There is a famous Portuguese-English phrasebook, published in the 19th Century, with the title “English As She Is Spoke”. It contains many unintentionally hilarious translations of words and expressions, including such familiar phrases as “that are the dishes whose you must be and to abstain”, and “I not make what to coughand spit”. The author, Pedro Carolino, had the best of intentions in producing this book, but suffered from one major drawback: he didn’t speak English. The book was apparently translated from an earlier Portuguese-French phrasebook, using a French-English dictionary.
The reason I bring this up is that I think this is a fairly common problem in coding. Many people know how to write code in order to get a result, but they don’t know the language at hand in enough depth to realise that the result doesn’t always make sense.
It’s almost the end of 2012 and I’m winding down for the holidays, so in lieu of new content I thought I’d share a few interesting quotations I’ve seen/heard/read recently, on professionalism, pride in your work, and being creative. Cheers to you all, see you in 2013.
Aesthetics are your problem and mine. Nobody else’s. I want everything we do — that I do personally, that our office does — to be beautiful. I don’t give a damn whether the client understands that that’s worth anything, or whether the client thinks it’s worth anything, or whether it is worth anything; it’s worth it to me. It’s the way I want to live my life. I want to make beautiful things, even if nobody cares.
Once [Steve Jobs and his adoptive father Paul] were building a fence. And [Paul] said, “You got to make the back of the fence that nobody will see just as good looking as the front of the fence. Even though nobody will see it, you will know, and that will show that you’re dedicated to making something perfect.“
To be really creative you have to deal with loneliness and pointlessness and you need to be brutally honest and critical of your own thoughts and actions. It’s what makes great creators, inventors and entrepreneurs.
A new, lightweight datepicker widget, Pickadate.js, was released recently, and caused a few people to contact its creator, @Amsul, regarding a lack of accessibility features in the code. His reply was quite depressing:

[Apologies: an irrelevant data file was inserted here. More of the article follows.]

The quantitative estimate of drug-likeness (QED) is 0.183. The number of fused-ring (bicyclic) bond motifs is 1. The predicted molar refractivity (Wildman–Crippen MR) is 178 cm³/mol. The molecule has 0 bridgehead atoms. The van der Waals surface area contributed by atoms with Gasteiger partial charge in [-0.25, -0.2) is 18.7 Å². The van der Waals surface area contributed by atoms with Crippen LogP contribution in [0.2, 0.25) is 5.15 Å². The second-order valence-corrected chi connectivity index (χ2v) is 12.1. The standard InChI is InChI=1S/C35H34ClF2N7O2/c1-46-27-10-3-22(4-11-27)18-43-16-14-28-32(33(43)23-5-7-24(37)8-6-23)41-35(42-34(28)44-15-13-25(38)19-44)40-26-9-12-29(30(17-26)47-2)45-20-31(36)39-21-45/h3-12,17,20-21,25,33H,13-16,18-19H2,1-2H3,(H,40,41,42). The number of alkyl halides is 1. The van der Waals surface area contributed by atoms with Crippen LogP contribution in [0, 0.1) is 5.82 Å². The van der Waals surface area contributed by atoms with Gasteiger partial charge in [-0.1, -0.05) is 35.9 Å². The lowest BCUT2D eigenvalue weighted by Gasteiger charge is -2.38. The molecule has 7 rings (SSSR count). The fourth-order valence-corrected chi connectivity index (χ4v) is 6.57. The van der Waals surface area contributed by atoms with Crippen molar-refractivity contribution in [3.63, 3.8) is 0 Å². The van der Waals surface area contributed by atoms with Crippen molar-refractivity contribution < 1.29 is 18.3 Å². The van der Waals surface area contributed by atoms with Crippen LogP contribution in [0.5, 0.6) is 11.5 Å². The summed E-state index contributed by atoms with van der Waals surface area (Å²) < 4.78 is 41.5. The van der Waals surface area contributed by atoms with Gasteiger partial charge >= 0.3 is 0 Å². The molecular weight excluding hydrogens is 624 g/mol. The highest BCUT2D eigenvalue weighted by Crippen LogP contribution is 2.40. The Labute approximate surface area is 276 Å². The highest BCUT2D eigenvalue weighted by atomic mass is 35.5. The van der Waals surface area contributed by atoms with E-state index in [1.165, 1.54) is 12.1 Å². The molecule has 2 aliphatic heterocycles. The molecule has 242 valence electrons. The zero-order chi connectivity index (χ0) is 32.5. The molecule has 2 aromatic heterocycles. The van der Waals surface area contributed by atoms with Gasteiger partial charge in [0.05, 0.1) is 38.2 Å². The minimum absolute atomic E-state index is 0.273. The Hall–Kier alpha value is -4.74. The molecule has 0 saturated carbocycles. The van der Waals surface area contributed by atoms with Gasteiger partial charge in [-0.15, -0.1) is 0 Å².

Our target market doesn’t need it [accessibility], so its safe for us to use.
Most of us, I’m sure, would admit that we could do a better job of making our websites accessible, but to actively state that a11y isn’t required seems wilfully stupid. I don’t know how you get to serve pages only to your target market. I mean, this is the web; it’s public; stuff gets everywhere.
Through sheer serendipity I read an article by Karl Groves about an hour later, which states clearly why a11y should be something you concern yourself with: Yes, actually, it may be you one day. He sums it up perfectly:
If you market or develop ICT products and services and you’re still ignoring accessibility, you’re ignoring the coming reality. One day it will be you, or someone you know and love.
Prompted by the announcement on 37Signals that their next platform update would not support IE7 or IE8 (or many other older browsers), a vigorous debate took place on Twitter around the subject of for how long we should support browsers which don’t have the most modern features. For all its many positives, Twitter is no place for nuanced argument, so this article is for me to try to frame my opinion a little better.
Part of my contribution to tutsplus.com’s experts(!) review of 2011.
Henri Sivonen has written a fantastically well-considered post called Vendor Prefixes Are Hurting The Web which I urge you to read in full, as I’m about to discuss it. I think some of his points are absolutely right, but I disagree on the final conclusion. The points that I think he nails are:
However, I still think using prefixed properties is the right approach. If we do as Henri suggests and leave experimental features in experimental builds (an eminently sensible suggestion, I might add), the pace of progress will be much slower. I believe that having these features out there and getting people using them encourages competition (and collaboration) between browser makers, and the benefits of that competition are given to us, the developers, and passed on to the audiences of the sites we build.
That doesn’t mean that the current situation is ideal; far from it. But improving things will involve more effort from us, the developers and writers, the community in general. Chief responsibilities will be:
As an author and writer I’m guilty of some of the faults that are pointed out in his article, and I promise to do better in the future.
In closing, I want to congratulate Henri on writing this thought-provoking post. I was ready to dismiss it as one of the lazy articles criticising prefixes that occur regularly, but the argument was very well thought and well made, and made me change my mind a few times while I was writing this post.